Making a wish at the Trevi Fountain is one of those travel clichés that you just have to experience if you’re in Rome. Built in 1762, the Baroque fountain was designed by Italian architect Nicola Salvi and sculpted by his contemporary, Pietro Bracci. When in Rome, you should not only do as Romans do and eat the finest Italian cuisine in the city, but you should also leave a small token behind – literally.
It’s said that in order to properly make a wish, you’re supposed to throw a coin with your right hand over your left shoulder and into the fountain. While many people simply make a wish, it is also said that throwing a coin in the fountain means you will eventually return to Rome. Throw three coins, and the first will ensure your return while the second and third will mean you will find a new romance and a marriage partner, respectively. The practice is so popular that it is estimated that approximately 3,000 euros are thrown into one of Europe’s most iconic landmarks every day; in 2016, the fountain collected a total of 1.5 million dollars. The money doesn’t just stay there, however, nor does it simply go to the government.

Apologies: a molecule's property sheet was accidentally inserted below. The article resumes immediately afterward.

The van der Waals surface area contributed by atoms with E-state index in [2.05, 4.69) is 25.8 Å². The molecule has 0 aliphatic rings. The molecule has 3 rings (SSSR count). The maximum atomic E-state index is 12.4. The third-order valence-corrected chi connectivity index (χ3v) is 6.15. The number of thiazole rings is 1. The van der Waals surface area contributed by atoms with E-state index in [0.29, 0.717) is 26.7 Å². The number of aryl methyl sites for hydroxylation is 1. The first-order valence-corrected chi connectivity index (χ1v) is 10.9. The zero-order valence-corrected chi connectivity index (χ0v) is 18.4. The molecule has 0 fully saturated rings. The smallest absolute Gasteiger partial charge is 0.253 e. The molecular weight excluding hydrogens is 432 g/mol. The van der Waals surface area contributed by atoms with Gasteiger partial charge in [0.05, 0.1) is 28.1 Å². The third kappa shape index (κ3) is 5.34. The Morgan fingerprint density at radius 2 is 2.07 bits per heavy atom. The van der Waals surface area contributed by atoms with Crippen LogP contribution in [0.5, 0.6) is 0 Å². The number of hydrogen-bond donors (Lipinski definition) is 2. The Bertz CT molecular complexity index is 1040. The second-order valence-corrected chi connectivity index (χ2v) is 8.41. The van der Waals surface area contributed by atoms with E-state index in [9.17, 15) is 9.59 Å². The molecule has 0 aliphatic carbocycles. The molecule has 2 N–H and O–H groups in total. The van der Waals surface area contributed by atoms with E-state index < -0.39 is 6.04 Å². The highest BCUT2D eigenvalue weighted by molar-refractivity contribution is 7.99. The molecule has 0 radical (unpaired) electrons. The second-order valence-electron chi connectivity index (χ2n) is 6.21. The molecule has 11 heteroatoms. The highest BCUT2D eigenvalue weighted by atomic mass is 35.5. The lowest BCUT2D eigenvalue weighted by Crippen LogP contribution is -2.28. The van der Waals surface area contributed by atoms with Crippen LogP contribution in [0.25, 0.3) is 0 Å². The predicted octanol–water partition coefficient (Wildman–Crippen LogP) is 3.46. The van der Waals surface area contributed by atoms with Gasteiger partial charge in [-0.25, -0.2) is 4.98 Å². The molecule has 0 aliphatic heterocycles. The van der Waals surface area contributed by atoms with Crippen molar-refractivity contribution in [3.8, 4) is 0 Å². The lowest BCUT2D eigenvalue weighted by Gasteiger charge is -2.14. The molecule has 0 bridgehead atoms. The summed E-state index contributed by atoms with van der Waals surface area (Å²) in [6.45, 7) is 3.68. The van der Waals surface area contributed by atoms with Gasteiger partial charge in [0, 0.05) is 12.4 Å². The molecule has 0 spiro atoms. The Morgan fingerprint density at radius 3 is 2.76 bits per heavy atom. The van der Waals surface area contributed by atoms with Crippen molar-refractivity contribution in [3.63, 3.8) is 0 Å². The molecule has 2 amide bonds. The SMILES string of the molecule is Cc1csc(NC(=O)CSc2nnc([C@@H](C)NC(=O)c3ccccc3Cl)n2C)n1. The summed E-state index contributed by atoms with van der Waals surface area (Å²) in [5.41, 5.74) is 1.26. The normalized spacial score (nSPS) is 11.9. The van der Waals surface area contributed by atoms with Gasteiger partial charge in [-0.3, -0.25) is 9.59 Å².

Since 2006, the money thrown in the Trevi Fountain has been donated to a Vatican City-based Catholic charity by the name of Caritas. Caritas puts the money towards a supermarket, called Emporio Caritas, which provides free food for the needy. The supermarket is located in a complex owned by the charity, called Citadella di Santa Giacinta, just a few miles from the center of Rome. The money also helps shelters for migrants, soup kitchens, and other causes. World hunger is a serious issue that needs to be remedied, and if you want to help, you can start right at home with these 60 ways to fight hunger in America.